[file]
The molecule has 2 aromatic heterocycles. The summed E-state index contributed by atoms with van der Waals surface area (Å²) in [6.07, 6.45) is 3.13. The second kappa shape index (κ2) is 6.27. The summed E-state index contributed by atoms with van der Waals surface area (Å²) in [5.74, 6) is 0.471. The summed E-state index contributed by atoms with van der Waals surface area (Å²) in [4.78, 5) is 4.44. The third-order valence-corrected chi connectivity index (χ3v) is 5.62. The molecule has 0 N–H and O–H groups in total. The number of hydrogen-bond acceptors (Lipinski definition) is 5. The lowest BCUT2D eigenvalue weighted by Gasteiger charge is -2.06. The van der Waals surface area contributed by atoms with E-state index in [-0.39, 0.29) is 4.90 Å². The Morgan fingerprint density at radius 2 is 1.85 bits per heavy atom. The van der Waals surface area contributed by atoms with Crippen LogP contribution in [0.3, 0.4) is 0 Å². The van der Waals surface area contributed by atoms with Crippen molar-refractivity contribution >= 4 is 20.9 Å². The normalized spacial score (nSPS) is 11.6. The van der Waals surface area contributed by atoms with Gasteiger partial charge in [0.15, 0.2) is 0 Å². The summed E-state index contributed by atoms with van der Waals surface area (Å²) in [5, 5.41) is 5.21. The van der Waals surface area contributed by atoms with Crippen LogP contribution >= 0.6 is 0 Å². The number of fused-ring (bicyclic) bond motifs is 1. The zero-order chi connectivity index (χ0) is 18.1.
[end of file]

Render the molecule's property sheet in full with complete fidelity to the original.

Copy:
The molecule has 2 aromatic heterocycles. The summed E-state index contributed by atoms with van der Waals surface area (Å²) in [6.07, 6.45) is 3.13. The second kappa shape index (κ2) is 6.27. The summed E-state index contributed by atoms with van der Waals surface area (Å²) in [5.74, 6) is 0.471. The summed E-state index contributed by atoms with van der Waals surface area (Å²) in [4.78, 5) is 4.44. The third-order valence-corrected chi connectivity index (χ3v) is 5.62. The molecule has 0 N–H and O–H groups in total. The number of hydrogen-bond acceptors (Lipinski definition) is 5. The lowest BCUT2D eigenvalue weighted by Gasteiger charge is -2.06. The van der Waals surface area contributed by atoms with E-state index in [-0.39, 0.29) is 4.90 Å². The Morgan fingerprint density at radius 2 is 1.85 bits per heavy atom. The van der Waals surface area contributed by atoms with Crippen LogP contribution in [0.3, 0.4) is 0 Å². The van der Waals surface area contributed by atoms with Crippen molar-refractivity contribution >= 4 is 20.9 Å². The normalized spacial score (nSPS) is 11.6. The van der Waals surface area contributed by atoms with Gasteiger partial charge in [0.15, 0.2) is 0 Å². The summed E-state index contributed by atoms with van der Waals surface area (Å²) in [5, 5.41) is 5.21. The van der Waals surface area contributed by atoms with Crippen LogP contribution >= 0.6 is 0 Å². The number of fused-ring (bicyclic) bond motifs is 1. The zero-order chi connectivity index (χ0) is 18.1.